Golems are Immune to Spells
Immunity to a specific type of effect in Pathfinder 2nd edition is defined as:
If you have immunity to a specific condition or type of effect, you can't be affected by that condition or any effect of that type. You can still be targeted by an ability that includes an effect or condition you are immune to; you just don't apply that particular effect or condition.
So the effects of spells don't apply to golems because of golem antimagic.
The rules on Reading Spells define the effects of spells as:
A horizontal line follows saving throws and duration, and the effects of the spell are described after this line.
Being unaffected by something like disintegrate clearly means that targeting the golem directly has no effect—they don't take damage from the spell or get turned into fine powder. But what happens when the spell targets the ground beneath the golem?
The golem's immunity doesn't extend and protect the ground beneath it, so up to 10 cubic feet of material would be destroyed by the effect. Then the forces of gravity would cause the golem to fall, which isn't an effect of the spell so golem antimagic doesn't prevent it. The golem does not float in the air above the hole because the ground was destroyed by something the golem was immune to.
More broadly this distinction is described by the second emphasized section quoted above, that immunity prevents just the particular effects of the spell rather than any further consequences arising from those effects. Additional specific examples below hopefully highlight what this means for different types of spells.
Grease when cast on an area has the effect that creatures must attempt Reflex saves or fall. A golem is unaffected by the spell, so it would not need to make saves or have any enhanced risk of falling.
Likewise when the spell is cast on an item, the effect is that creatures who interact with the item must attempt Reflex saves or drop it. The golem being still unaffected by the spell would not need to make those saves either.
Shield grants the caster a +1 circumstance bonus to AC and allows them to block attacks with their magical shield. The spell doesn't give any effect to a golem that attacks the caster, so golem antimagic would not apply.
Mentioned in a comment, oneiric mire turns the ground into difficult terrain and requires creatures within that area to roll saves against being immobilized.
The immobilization part would directly affect the golem, so that would be ignored due to golem antimagic.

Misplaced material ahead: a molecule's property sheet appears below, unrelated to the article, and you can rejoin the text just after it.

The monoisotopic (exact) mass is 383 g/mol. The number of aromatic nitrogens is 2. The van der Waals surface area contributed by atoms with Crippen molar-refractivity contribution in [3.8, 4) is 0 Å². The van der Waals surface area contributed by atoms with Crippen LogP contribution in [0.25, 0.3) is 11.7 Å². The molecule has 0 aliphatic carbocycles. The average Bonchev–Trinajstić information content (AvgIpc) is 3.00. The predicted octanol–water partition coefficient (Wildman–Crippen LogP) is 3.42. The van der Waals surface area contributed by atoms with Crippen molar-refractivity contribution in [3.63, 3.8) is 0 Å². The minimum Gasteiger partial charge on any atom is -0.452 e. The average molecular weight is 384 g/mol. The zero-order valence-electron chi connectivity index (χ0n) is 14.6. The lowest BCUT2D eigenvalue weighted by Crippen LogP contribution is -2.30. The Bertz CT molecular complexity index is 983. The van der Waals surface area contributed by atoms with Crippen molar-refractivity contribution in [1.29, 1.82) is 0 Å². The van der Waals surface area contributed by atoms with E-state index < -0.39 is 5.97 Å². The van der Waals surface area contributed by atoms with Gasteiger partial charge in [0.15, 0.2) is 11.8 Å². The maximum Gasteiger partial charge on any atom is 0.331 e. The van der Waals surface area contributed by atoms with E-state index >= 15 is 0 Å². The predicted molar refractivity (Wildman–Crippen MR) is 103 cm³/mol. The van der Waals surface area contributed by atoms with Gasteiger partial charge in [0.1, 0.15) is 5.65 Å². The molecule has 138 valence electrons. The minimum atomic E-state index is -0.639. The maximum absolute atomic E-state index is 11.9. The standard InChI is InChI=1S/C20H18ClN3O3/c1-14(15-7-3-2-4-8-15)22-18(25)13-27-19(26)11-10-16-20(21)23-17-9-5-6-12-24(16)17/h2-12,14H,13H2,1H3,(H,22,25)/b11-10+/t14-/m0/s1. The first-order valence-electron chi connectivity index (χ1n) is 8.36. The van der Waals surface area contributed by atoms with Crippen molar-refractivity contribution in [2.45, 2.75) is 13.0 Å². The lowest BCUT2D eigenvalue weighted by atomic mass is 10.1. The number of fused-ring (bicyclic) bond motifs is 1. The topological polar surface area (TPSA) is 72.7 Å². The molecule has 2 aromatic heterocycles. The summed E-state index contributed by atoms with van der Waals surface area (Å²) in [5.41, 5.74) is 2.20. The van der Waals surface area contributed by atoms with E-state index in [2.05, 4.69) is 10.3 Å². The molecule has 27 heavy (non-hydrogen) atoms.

The ground becoming difficult terrain doesn't directly affect the golem, so the golem would be still be affected when moving through that area.
Another way of thinking about the distinction is that this part of the spell has an effect on the ground, while that ground then has an effect on the golem. The golem is only immune to cases where the spell has an effect on them.
Finally there's the interesting case of telekinetic projectile, where the spell hurls an object at the target and deals damage to them when it hits.
Hurling an object towards the golem doesn't actually affect them, so golem antimagic doesn't prevent that part of the effect from applying. But when the object would hit the golem and deal damage as part of the spells explicit effect, the golem would be unaffected due to their immunity.
If the spell was able to hurl an object arbitrarily and the caster threw one above the golem, then it could deal damage to the golem as any other falling object. The difference stems from the fact that dealing 1d6 + spellcasting ability modifier is part of the spell's effect rather than some incidental result of an object moving very fast and hitting someone, like through falling or environmental damage.
To demonstrate this at a further extreme of consequential effects, hurling a knife to cut a rope suspending a some larger object above the golem wouldn't cause that object to float in mid-air or have no effect on the golem when it falls. It would fall and deal damage normally because that's again not a particular effect of the spell.
All of this hearkens back to the core argument, that only a spell's particular effects are negated by golem antimagic rather than any consequential or incidental results.